elegantly turned-out young ladies

turn something ↔ out

a) to empty something completely by taking out the contents:
The policeman made him turn out his pockets.
b) British English to take out everything in a room, drawer etc and clean the room etc thoroughly:
Lea decided to turn out the attic.

turn over

phrasal verb

turn something over to somebody

to give someone the right to own something, or to make someone responsible for dealing with something:
He'll turn the shop over to his son when he retires.

turn something over to something

to use land, a building etc for a different purpose:
There is a new plan to turn the land over to wind farming.

turn somebody over to somebody

SC to take a criminal to the police or another official organization:
Suspected terrorists are immediately turned over to the law.

turn over something

B if a business turns over a particular amount of money, it earns that amount in a particular period of time:
Within ten years the theme park was turning over £20 million.
5 if an engine turns over, or if someone turns it over, it starts to work:
The engine turned over twice and then stopped.
6 British English to turn a page in a book or a sheet of paper to the opposite side:
Turn over and look at the next page.
7 British EnglishTCB to change to another channel on a television:
Can we turn over? There's a film I want to see.

turn something over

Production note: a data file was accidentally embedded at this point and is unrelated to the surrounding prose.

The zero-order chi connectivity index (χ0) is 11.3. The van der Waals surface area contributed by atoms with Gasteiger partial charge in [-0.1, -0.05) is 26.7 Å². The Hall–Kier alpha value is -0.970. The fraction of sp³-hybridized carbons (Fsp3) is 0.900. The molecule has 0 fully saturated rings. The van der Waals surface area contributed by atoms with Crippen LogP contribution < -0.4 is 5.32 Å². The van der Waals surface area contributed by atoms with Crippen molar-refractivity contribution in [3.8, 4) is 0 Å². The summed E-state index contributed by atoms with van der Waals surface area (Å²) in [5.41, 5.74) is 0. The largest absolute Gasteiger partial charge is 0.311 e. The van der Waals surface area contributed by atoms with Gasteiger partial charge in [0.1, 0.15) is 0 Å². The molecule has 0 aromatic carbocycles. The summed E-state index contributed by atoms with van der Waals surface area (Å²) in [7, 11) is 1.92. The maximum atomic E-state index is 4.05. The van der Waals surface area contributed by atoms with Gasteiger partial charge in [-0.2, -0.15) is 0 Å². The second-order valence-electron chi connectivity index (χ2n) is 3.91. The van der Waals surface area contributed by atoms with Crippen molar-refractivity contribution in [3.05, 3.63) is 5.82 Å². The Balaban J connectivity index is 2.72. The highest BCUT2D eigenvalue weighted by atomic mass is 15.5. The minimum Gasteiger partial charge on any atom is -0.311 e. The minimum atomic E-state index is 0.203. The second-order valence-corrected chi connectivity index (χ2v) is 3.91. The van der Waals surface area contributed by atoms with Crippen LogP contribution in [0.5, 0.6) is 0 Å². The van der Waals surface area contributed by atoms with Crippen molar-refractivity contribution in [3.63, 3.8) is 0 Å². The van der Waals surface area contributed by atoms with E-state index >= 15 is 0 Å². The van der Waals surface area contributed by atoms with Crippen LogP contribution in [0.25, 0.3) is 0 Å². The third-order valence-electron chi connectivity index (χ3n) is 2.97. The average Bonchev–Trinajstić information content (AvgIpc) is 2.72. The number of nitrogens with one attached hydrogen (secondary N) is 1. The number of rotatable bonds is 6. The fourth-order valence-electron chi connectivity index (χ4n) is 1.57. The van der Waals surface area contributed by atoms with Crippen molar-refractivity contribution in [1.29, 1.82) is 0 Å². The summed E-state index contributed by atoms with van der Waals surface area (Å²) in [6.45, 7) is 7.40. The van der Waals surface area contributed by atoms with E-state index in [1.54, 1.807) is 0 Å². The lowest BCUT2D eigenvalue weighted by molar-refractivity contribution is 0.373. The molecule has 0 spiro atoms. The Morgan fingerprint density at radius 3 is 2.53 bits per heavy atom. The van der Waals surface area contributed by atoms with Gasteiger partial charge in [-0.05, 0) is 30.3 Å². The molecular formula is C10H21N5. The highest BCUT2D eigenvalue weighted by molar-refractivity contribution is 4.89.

British English to search a place thoroughly or steal things from it, making it very untidy:
Burglars had been in and turned the whole house over.

➔ turn over a new leaf

at leaf1 (3)

; ➔ turn something over in your mind

at mind1 (17)

turn round

phrasal verb

turn to somebody/something

phrasal verb
1 to try to get help, advice, or sympathy from someone:
I don't know who to turn to.
The Namibian government turned to South Africa for help.
2 to start to do or use something new, especially as a way of solving a problem:
Many people here are turning to solar power.
turn to drink/crime/drugs etc
addicts who turn to crime to finance their habit

turn (something) to something

to become a different quality, attitude, form of a substance etc, or to make something do this:
Our laughter turned to horror as we realized that Jody was really hurt.
When water turns to steam, it expands.
A sudden storm turned the earth to mud.
4 to look at a particular page in a book:
Turn to page 655 for more information.

turn up

phrasal verb

turn something ↔ up